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I'm creating a Database using the Microsoft Entity Framework and CodeFirst in C#. I want to use the Database in a WPF-Application, so the Entity-Classes should implement "INotifyPropertyChanged".

This can be done very elegantly using a PostSharp aspect, which triggers the PropertyChanged event automatically every time a property changes. If I create such an aspect and use it on my entity classes, I get the following exeption when trying to create the Database:

 \tSystem.Data.Entity.Edm.EdmNavigationProperty: Name: The specified name is not allowed:          '<Name>k__BackingField'.

Obviously PostSharp creates a property called "k__BackingField" which causes the database creation to fail, because it's an invalid name from the EntityFramework's point of view. Is there any way to circumvent this error without manually implementing "INotifyPropertyChanged" in every single Entity-Class?

P.S: English is not my native language, I would be very thankful if you informed me about possible mistakes in my postings.

Thank you in advance

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k__Backingfield is not generated bij postsharp but by the c# compiler when you use an auto implemented property. –  albertjan May 13 '12 at 10:17
    
That may be true, but if I disable PostSharp the error no longer occurs. Somehow there has to be a relation between the error and PostSharp. –  BoltzmannBrain May 13 '12 at 10:33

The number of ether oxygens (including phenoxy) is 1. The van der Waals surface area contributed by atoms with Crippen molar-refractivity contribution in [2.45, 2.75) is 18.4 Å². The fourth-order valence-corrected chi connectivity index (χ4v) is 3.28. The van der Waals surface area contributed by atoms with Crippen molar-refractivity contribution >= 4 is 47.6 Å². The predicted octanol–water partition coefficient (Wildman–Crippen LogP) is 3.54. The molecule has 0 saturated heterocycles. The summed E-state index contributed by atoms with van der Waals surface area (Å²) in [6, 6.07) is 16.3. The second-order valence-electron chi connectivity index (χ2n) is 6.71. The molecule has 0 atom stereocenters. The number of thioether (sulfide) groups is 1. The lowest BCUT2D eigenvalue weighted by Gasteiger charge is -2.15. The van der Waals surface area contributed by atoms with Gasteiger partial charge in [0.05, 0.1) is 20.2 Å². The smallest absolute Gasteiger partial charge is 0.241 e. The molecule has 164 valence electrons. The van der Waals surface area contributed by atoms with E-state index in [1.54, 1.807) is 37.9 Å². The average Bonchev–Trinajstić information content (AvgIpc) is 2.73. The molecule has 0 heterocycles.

have you tried switching from an autoimplementedproperty to one with a backingfield? –  albertjan May 13 '12 at 10:41
    
Actually that's what I wanted to circumvent by using PostSharp because there are a LOT of properties in our Entity Classes. If I create every single one with a backingfield, I can as well call "RaisePropertyChanged" in the setter instead of letting PostSharp do it for me. –  BoltzmannBrain May 13 '12 at 10:45

1 Answer 1

up vote 5 down vote accepted

It's true that PostSharp can create a property called k__BackingField (the real name is a bit different; what you're seeing is the escapes name), because I suppose you're applying the aspect to fields, which causes PostSharp to encapsulate fields into properties of the same name. So, you can have a property named after the field.

You should check whether you really want to add the aspect to the field. Perhaps you just wanted to add the aspect to properties, but are adding it to fields by mistake. By default, LocationInterceptionAspects are applied (multicast) fo fields and properties. Use MulticastAttributeUsageAttribute.AttributeTargets to restrict it to properties.

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That actually solved my problem. Thank you ever so much! –  BoltzmannBrain May 13 '12 at 11:21

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